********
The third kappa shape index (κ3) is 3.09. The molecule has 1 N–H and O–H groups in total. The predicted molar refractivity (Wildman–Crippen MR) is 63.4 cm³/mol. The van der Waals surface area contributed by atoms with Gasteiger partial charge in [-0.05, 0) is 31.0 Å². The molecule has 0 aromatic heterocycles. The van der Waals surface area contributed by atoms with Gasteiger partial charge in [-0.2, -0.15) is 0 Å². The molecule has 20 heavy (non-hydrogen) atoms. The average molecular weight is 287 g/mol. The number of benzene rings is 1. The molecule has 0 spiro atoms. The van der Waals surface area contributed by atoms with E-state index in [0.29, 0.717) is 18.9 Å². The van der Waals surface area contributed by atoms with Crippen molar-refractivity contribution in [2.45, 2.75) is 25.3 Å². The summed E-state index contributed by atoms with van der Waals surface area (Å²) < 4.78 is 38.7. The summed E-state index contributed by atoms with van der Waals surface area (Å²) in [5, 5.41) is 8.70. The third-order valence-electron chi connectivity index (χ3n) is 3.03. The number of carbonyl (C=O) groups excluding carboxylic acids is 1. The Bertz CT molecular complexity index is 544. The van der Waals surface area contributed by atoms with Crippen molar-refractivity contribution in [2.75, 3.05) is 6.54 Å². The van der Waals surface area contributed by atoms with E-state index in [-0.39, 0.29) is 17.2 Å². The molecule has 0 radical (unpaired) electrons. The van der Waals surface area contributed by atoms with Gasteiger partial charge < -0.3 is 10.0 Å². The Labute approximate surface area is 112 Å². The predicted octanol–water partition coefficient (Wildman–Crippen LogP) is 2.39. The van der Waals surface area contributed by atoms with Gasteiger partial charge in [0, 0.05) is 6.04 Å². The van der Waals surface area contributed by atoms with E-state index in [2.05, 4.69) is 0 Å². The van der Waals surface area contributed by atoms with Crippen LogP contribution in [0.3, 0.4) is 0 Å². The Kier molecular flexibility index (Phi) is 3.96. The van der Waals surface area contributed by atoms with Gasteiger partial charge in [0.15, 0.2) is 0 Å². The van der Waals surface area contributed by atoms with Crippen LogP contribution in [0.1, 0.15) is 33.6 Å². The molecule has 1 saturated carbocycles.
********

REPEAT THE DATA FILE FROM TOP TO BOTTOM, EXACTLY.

The third kappa shape index (κ3) is 3.09. The molecule has 1 N–H and O–H groups in total. The predicted molar refractivity (Wildman–Crippen MR) is 63.4 cm³/mol. The van der Waals surface area contributed by atoms with Gasteiger partial charge in [-0.05, 0) is 31.0 Å². The molecule has 0 aromatic heterocycles. The van der Waals surface area contributed by atoms with Gasteiger partial charge in [-0.2, -0.15) is 0 Å². The molecule has 20 heavy (non-hydrogen) atoms. The average molecular weight is 287 g/mol. The number of benzene rings is 1. The molecule has 0 spiro atoms. The van der Waals surface area contributed by atoms with E-state index in [0.29, 0.717) is 18.9 Å². The van der Waals surface area contributed by atoms with Crippen molar-refractivity contribution in [2.45, 2.75) is 25.3 Å². The summed E-state index contributed by atoms with van der Waals surface area (Å²) < 4.78 is 38.7. The summed E-state index contributed by atoms with van der Waals surface area (Å²) in [5, 5.41) is 8.70. The third-order valence-electron chi connectivity index (χ3n) is 3.03. The number of carbonyl (C=O) groups excluding carboxylic acids is 1. The Bertz CT molecular complexity index is 544. The van der Waals surface area contributed by atoms with Crippen molar-refractivity contribution in [2.75, 3.05) is 6.54 Å². The van der Waals surface area contributed by atoms with E-state index in [-0.39, 0.29) is 17.2 Å². The molecule has 0 radical (unpaired) electrons. The van der Waals surface area contributed by atoms with Gasteiger partial charge < -0.3 is 10.0 Å². The Labute approximate surface area is 112 Å². The predicted octanol–water partition coefficient (Wildman–Crippen LogP) is 2.39. The van der Waals surface area contributed by atoms with Gasteiger partial charge in [0, 0.05) is 6.04 Å². The van der Waals surface area contributed by atoms with E-state index in [2.05, 4.69) is 0 Å². The van der Waals surface area contributed by atoms with Crippen LogP contribution in [0.3, 0.4) is 0 Å². The Kier molecular flexibility index (Phi) is 3.96. The van der Waals surface area contributed by atoms with Gasteiger partial charge in [0.15, 0.2) is 0 Å². The van der Waals surface area contributed by atoms with Crippen LogP contribution in [0.1, 0.15) is 33.6 Å². The molecule has 1 saturated carbocycles.